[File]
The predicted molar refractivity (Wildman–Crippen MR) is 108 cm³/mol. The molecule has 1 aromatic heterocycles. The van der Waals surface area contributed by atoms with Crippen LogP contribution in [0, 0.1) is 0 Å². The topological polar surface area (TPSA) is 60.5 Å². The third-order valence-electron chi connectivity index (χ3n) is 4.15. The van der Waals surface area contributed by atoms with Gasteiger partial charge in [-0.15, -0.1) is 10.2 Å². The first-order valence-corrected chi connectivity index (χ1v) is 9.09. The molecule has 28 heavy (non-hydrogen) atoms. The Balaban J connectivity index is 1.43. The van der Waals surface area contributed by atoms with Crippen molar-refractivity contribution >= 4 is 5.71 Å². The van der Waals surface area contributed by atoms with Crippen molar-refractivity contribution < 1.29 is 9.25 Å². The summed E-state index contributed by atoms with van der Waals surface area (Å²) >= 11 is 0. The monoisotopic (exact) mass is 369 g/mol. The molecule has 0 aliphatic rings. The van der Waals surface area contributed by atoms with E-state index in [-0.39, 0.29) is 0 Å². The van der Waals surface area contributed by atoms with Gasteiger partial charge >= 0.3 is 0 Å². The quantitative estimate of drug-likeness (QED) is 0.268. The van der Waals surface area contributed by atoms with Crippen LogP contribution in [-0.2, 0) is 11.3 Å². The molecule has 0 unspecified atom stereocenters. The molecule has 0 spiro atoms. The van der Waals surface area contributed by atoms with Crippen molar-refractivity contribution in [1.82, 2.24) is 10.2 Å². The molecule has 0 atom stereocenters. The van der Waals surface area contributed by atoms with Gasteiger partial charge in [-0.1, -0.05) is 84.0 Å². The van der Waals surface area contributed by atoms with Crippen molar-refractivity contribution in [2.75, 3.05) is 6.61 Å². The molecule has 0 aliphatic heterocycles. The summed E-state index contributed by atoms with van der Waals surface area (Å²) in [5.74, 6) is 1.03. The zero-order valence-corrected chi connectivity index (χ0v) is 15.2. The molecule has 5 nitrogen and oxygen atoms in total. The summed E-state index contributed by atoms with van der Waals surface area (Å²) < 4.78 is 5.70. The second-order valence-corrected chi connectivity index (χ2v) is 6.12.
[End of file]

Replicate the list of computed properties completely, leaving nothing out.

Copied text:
The predicted molar refractivity (Wildman–Crippen MR) is 108 cm³/mol. The molecule has 1 aromatic heterocycles. The van der Waals surface area contributed by atoms with Crippen LogP contribution in [0, 0.1) is 0 Å². The topological polar surface area (TPSA) is 60.5 Å². The third-order valence-electron chi connectivity index (χ3n) is 4.15. The van der Waals surface area contributed by atoms with Gasteiger partial charge in [-0.15, -0.1) is 10.2 Å². The first-order valence-corrected chi connectivity index (χ1v) is 9.09. The molecule has 28 heavy (non-hydrogen) atoms. The Balaban J connectivity index is 1.43. The van der Waals surface area contributed by atoms with Crippen molar-refractivity contribution >= 4 is 5.71 Å². The van der Waals surface area contributed by atoms with Crippen molar-refractivity contribution < 1.29 is 9.25 Å². The summed E-state index contributed by atoms with van der Waals surface area (Å²) >= 11 is 0. The monoisotopic (exact) mass is 369 g/mol. The molecule has 0 aliphatic rings. The van der Waals surface area contributed by atoms with E-state index in [-0.39, 0.29) is 0 Å². The van der Waals surface area contributed by atoms with Gasteiger partial charge >= 0.3 is 0 Å². The quantitative estimate of drug-likeness (QED) is 0.268. The van der Waals surface area contributed by atoms with Crippen LogP contribution in [-0.2, 0) is 11.3 Å². The molecule has 0 unspecified atom stereocenters. The molecule has 0 spiro atoms. The van der Waals surface area contributed by atoms with Crippen molar-refractivity contribution in [1.82, 2.24) is 10.2 Å². The molecule has 0 atom stereocenters. The van der Waals surface area contributed by atoms with Gasteiger partial charge in [-0.1, -0.05) is 84.0 Å². The van der Waals surface area contributed by atoms with Crippen molar-refractivity contribution in [2.75, 3.05) is 6.61 Å². The molecule has 0 aliphatic heterocycles. The summed E-state index contributed by atoms with van der Waals surface area (Å²) in [5.74, 6) is 1.03. The zero-order valence-corrected chi connectivity index (χ0v) is 15.2. The molecule has 5 nitrogen and oxygen atoms in total. The summed E-state index contributed by atoms with van der Waals surface area (Å²) < 4.78 is 5.70. The second-order valence-corrected chi connectivity index (χ2v) is 6.12.